By Fernando Alcantara/Garden Grove Journal
A grand opening and reception for the exhibit, “A Class Action: The Grassroots Struggle for School Desegregation in California – Mendez et al v. Westminster et al,” was held last Saturday afternoon at the Old Orange County Courthouse in Santa Ana. County supervisor Janet Nguyen, Santa Ana Councilman Vincent Sarmiento and Representative Loretta Sanchez all spoke in support of the exhibit, which was curated by Cal State Fullerton.
Descendants of the five families that brought about the class action lawsuit were also in attendance during Saturday’s reception.
Rep. Sanchez referred to the families that stood up against segregation in Westminster as “warriors.”
“I ask myself today, ‘Where are the warriors?’ because you look around and the injustice is still there,” Rep. Sanchez said in her remarks during the reception. “All of us must become the warriors to right the injustices of today.”
The exhibit celebrates the landmark case of Mendez et al v. Westminster et al from 1946 that challenged racial segregation in public schools in Orange County. It is open now and will run until June, 2012.
“A Class Action,” which was curated by professor of history at Cal State Fullerton Dr. Ray Rast and produced by the Museum of Teaching and Learning, features a mock separate-but-equal classroom from the 1940’s, audio transcriptions of interviews from those that attended those schools and a comparison of modern and 1940s yearbooks.
Lectures, film screenings and panel discussions are scheduled throughout year of the exhibit’s run.
“We had to figure out how to tell this story,” Rast said of the direction the exhibit. “This is a class action lawsuit. The parents who brought it said ‘It’s not just about one family or five families, it’s about all our families,’”
President and founder of the Museum of Teaching and Learning, Dr. Greta Nagel believes in the message the exhibit sends. “De facto segregation is still with us. Inner city schools have schools with less experience, have facilities that aren’t as nice… we hope to inspire each person to think of their personal legacy to do the best each one of us can.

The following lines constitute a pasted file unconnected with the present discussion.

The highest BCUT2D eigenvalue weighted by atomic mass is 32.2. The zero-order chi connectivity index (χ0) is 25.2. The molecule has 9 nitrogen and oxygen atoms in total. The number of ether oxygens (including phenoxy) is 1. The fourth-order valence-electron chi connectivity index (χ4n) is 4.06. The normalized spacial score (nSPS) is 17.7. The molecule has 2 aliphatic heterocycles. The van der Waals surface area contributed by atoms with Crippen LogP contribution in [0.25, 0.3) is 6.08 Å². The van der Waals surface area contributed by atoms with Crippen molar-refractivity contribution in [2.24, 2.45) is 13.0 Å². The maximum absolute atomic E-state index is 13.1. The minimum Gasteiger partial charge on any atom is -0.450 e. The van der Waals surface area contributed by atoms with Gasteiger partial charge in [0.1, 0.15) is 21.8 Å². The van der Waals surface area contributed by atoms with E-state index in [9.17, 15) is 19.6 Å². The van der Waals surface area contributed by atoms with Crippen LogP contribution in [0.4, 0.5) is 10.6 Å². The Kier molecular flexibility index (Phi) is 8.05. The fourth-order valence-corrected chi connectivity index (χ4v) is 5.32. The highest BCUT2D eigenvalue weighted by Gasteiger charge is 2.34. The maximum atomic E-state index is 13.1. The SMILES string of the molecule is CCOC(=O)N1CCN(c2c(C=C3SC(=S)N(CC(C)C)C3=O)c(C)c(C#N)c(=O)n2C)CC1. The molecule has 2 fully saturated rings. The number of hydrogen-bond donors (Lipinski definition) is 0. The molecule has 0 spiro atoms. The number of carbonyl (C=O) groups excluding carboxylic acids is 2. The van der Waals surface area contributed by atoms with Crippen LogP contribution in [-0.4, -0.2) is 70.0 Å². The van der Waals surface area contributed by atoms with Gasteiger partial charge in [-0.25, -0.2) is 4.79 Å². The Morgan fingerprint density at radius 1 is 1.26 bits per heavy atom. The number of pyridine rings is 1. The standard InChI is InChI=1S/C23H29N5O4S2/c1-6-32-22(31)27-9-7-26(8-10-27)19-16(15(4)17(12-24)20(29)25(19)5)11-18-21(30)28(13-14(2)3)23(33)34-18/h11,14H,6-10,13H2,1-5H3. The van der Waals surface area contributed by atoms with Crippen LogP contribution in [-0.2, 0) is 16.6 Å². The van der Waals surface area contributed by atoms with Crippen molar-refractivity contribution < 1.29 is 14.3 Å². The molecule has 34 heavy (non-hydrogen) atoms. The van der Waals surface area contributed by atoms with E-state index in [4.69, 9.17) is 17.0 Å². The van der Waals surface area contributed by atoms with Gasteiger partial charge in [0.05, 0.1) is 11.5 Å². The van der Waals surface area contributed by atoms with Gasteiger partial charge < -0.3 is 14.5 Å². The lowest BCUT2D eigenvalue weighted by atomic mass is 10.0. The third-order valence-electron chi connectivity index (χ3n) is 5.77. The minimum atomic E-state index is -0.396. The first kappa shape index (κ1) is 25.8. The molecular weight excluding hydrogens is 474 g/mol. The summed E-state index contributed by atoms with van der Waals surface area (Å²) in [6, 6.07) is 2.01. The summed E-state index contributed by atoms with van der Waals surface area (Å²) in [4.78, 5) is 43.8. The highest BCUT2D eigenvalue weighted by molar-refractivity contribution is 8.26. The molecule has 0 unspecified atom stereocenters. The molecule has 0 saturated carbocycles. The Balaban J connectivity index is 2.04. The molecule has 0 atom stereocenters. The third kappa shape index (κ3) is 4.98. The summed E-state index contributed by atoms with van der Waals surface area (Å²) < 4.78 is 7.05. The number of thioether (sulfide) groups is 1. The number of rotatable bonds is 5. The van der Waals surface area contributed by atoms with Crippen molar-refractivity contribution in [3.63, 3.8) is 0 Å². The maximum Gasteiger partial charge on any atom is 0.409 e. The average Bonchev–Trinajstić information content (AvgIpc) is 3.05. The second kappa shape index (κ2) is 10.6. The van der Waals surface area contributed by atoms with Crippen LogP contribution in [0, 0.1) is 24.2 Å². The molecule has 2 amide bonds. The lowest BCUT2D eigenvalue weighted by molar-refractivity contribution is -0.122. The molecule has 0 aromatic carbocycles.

The results of Mendez v. Westminster ended segregation in California and aided the future case of Brown v. Board of Education in ending the separate but equal doctrine that plagued public school systems in the United States.
Lorenzo Ramirez was one of the fathers that sued the Orange County school districts. His son, Alvino “Jim” Ramirez, was one of the students who were forced to attend a separate but equal school. His memories of school were mostly fond.
“To me, it wasn’t segregation. It was just school,” Ramirez said.
Rast recalls in his research for the exhibit that the children in these schools accepted their lives, as it is was and for the most part, were oblivious to the injustice that was put upon them.
“Some of the people who went to segregated schools actually have good memories of their time in school,” Rast said. “We were really intrigued with some of the stories that we heard from the students that experienced segregation.”
Several undergrad students from Cal State Fullerton that worked on “A Class Action,” according to Rast, were not familiar with the Mendez case. Rast notes that although segregation is no longer legal, his students mentioned that a successful exhibit would bring light to the truth that segregation, although subtle, is still prevalent today.
“They said to make this something that people walk away from thinking about when they leave the exhibit,” Rast said.
“A Class Action” is open weekdays from 9 a.m. – 5 p.m. at the Old Orange County Courthouse at 211 W. Santa Ana Blvd. in Santa Ana. Visit
www.motal.org/events.html for a listing of all upcoming events.